Swedish Festival

A Swedish friend told me about this festival now held throughout Sweden: “This is very, very Swedish. We have this things called the ‘kräftskiva.’ So, um, what are they called…lobsters, a direct translation would be lobster dinner. You celebrate with family, bring friends, this can start at like 2 in the afternoon and you sit around and around eating and eating these fucking lobsters, and you drink Swedish schnapps. Swedish schnapps is very, very different than Americans’ version. It’s very clear, and tastes like ethanol – even the good ones, and it’s always clear. Right, so you can spend like 7,8 hours sitting around drinking schnapps. Some people drink beer, but, you know, it’s not really the traditional thing to do. This is typically during the midsummer time, but it doesn’t have to be a specific date. It has become so traditional that it’s like as traditional as Christmas. Its origin probably has something to do with fishing, but I’m not sure. So, cities all over Sweden have this now. So many people get wasted. Sometimes there are silly games like tying shoe laces together, hopping in bags – adults play them too. I guess it represents a time for us to have fun and act differently than normal…but by eating lobster as a way of acknowledging the sea and tradition of seafood in Sweden.”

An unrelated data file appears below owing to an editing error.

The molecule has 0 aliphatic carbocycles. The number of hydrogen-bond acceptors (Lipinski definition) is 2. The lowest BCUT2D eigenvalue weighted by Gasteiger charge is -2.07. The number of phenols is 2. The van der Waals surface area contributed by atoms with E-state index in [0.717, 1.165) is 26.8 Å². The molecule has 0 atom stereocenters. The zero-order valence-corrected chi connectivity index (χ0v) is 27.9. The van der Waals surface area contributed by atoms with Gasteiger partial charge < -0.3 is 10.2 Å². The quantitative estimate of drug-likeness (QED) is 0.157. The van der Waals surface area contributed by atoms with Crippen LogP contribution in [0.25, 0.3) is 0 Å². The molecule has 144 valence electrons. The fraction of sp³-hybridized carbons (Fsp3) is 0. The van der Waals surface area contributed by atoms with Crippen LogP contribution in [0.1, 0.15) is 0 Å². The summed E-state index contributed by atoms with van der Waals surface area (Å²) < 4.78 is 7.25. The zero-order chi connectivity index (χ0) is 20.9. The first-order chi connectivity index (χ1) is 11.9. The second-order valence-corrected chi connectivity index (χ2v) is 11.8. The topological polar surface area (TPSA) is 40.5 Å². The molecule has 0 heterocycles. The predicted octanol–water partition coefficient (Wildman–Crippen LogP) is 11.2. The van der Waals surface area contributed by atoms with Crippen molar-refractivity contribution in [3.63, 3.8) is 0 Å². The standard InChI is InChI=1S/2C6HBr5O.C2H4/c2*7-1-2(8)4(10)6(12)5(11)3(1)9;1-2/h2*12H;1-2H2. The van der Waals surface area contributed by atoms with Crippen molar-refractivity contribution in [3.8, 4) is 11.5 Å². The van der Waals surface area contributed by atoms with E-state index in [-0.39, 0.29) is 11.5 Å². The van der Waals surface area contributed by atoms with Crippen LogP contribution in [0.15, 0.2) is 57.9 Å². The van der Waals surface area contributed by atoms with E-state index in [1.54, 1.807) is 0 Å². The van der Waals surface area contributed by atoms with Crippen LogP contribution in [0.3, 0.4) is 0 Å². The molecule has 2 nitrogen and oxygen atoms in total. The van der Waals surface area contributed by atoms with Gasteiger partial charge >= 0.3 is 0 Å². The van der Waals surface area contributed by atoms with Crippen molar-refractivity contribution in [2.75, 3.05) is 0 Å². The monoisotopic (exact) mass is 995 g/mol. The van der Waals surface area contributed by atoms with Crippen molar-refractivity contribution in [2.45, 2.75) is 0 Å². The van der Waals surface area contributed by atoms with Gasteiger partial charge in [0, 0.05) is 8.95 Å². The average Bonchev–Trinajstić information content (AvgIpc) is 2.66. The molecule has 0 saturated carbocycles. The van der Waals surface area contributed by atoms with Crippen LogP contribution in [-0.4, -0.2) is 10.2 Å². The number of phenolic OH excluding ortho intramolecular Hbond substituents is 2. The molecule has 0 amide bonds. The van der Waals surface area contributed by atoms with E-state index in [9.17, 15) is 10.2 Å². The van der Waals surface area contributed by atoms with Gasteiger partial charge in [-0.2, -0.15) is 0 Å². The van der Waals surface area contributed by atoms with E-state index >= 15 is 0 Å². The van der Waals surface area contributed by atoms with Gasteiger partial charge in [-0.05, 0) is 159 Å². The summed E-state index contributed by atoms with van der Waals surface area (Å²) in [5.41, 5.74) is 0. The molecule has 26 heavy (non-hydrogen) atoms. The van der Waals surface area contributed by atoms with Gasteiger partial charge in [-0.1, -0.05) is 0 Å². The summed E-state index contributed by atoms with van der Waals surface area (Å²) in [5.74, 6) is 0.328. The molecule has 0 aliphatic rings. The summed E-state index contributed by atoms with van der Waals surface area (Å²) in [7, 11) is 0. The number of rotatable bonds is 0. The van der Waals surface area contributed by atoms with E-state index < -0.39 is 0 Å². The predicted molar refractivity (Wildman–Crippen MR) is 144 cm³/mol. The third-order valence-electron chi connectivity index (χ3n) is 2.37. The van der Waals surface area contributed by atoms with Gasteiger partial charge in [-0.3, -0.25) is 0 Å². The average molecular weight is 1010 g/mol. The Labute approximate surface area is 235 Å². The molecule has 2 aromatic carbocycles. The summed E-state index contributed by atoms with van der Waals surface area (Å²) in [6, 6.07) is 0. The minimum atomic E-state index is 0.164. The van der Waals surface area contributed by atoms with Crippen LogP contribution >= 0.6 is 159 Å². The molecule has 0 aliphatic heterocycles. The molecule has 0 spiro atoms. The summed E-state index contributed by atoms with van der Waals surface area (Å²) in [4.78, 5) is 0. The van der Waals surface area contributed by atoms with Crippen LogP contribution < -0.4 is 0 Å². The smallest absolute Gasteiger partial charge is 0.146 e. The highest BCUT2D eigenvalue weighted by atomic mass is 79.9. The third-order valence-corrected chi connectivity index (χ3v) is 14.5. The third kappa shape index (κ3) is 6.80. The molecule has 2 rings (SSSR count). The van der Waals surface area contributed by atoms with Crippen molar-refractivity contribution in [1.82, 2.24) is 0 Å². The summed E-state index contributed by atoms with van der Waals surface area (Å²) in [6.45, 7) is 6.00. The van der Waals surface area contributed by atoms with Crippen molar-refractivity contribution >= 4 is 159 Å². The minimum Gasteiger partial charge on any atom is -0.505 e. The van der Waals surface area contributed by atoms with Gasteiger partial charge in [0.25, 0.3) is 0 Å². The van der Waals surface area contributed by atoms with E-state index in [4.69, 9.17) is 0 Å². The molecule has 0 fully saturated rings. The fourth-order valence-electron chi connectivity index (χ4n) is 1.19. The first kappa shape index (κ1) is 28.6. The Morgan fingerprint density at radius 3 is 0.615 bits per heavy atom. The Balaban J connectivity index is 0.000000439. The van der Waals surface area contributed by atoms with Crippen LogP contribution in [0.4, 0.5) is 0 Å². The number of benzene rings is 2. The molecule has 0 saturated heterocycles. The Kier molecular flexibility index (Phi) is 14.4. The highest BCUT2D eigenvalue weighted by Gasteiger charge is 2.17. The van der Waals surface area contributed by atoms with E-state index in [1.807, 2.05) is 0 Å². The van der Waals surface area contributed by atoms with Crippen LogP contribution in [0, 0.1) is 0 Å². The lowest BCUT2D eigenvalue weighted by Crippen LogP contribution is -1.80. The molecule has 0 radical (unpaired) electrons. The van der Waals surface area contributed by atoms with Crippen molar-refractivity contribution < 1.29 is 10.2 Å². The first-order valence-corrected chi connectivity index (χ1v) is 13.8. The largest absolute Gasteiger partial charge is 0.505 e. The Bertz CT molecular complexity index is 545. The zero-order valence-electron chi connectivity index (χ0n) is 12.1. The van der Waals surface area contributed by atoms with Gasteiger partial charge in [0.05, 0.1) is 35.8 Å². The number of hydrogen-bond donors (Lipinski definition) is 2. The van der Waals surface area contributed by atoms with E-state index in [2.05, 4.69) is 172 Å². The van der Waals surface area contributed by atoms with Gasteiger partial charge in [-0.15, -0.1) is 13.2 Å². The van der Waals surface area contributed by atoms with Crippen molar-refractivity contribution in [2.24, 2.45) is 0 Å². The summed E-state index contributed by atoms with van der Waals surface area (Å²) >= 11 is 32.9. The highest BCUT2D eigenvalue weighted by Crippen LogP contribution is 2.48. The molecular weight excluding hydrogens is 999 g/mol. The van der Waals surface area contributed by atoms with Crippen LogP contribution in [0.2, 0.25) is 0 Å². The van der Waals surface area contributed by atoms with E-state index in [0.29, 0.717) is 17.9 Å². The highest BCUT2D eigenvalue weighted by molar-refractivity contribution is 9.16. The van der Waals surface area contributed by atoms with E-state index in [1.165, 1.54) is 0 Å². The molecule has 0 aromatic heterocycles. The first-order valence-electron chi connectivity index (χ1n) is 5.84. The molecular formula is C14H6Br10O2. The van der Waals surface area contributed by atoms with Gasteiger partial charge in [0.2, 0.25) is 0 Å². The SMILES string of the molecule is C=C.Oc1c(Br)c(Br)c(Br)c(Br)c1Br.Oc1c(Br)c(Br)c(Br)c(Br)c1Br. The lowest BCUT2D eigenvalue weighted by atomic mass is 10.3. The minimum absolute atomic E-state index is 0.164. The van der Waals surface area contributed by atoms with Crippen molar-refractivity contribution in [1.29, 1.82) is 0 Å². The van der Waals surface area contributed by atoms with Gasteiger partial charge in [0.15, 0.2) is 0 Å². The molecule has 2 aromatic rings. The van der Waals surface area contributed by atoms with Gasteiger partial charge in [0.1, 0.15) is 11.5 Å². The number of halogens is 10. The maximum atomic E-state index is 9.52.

This is interesting in that is does provide a depiction of the society’s values and that which provides their sustenance. The lobster symbolizes their connection with the past, the food of their ancestors, and is celebrated during a liminal stage in which people can act differently than normally ascribed behavior. This is indicated with the hearty consumption of alcohol and the playing of “silly” games even among adults.